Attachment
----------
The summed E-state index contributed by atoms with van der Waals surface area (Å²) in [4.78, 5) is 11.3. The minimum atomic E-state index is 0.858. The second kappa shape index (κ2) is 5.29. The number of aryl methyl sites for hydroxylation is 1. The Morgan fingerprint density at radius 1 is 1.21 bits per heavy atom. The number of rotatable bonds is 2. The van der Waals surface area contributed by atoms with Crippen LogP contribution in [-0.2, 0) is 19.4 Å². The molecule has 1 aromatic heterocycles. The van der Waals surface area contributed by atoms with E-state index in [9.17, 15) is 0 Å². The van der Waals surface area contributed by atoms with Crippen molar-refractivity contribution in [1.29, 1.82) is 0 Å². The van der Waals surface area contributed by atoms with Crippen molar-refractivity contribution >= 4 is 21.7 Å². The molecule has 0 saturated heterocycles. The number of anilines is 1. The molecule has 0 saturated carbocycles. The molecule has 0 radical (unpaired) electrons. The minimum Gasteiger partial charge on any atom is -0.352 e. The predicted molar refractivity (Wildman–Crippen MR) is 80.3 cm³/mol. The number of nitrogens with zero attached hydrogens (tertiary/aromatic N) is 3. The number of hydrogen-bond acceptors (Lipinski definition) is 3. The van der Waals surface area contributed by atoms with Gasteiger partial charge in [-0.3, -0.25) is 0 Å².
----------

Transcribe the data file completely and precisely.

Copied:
The summed E-state index contributed by atoms with van der Waals surface area (Å²) in [4.78, 5) is 11.3. The minimum atomic E-state index is 0.858. The second kappa shape index (κ2) is 5.29. The number of aryl methyl sites for hydroxylation is 1. The Morgan fingerprint density at radius 1 is 1.21 bits per heavy atom. The number of rotatable bonds is 2. The van der Waals surface area contributed by atoms with Crippen LogP contribution in [-0.2, 0) is 19.4 Å². The molecule has 1 aromatic heterocycles. The van der Waals surface area contributed by atoms with E-state index in [9.17, 15) is 0 Å². The van der Waals surface area contributed by atoms with Crippen molar-refractivity contribution in [1.29, 1.82) is 0 Å². The van der Waals surface area contributed by atoms with Crippen molar-refractivity contribution >= 4 is 21.7 Å². The molecule has 0 saturated heterocycles. The number of anilines is 1. The molecule has 0 saturated carbocycles. The molecule has 0 radical (unpaired) electrons. The minimum Gasteiger partial charge on any atom is -0.352 e. The predicted molar refractivity (Wildman–Crippen MR) is 80.3 cm³/mol. The number of nitrogens with zero attached hydrogens (tertiary/aromatic N) is 3. The number of hydrogen-bond acceptors (Lipinski definition) is 3. The van der Waals surface area contributed by atoms with Gasteiger partial charge in [-0.3, -0.25) is 0 Å².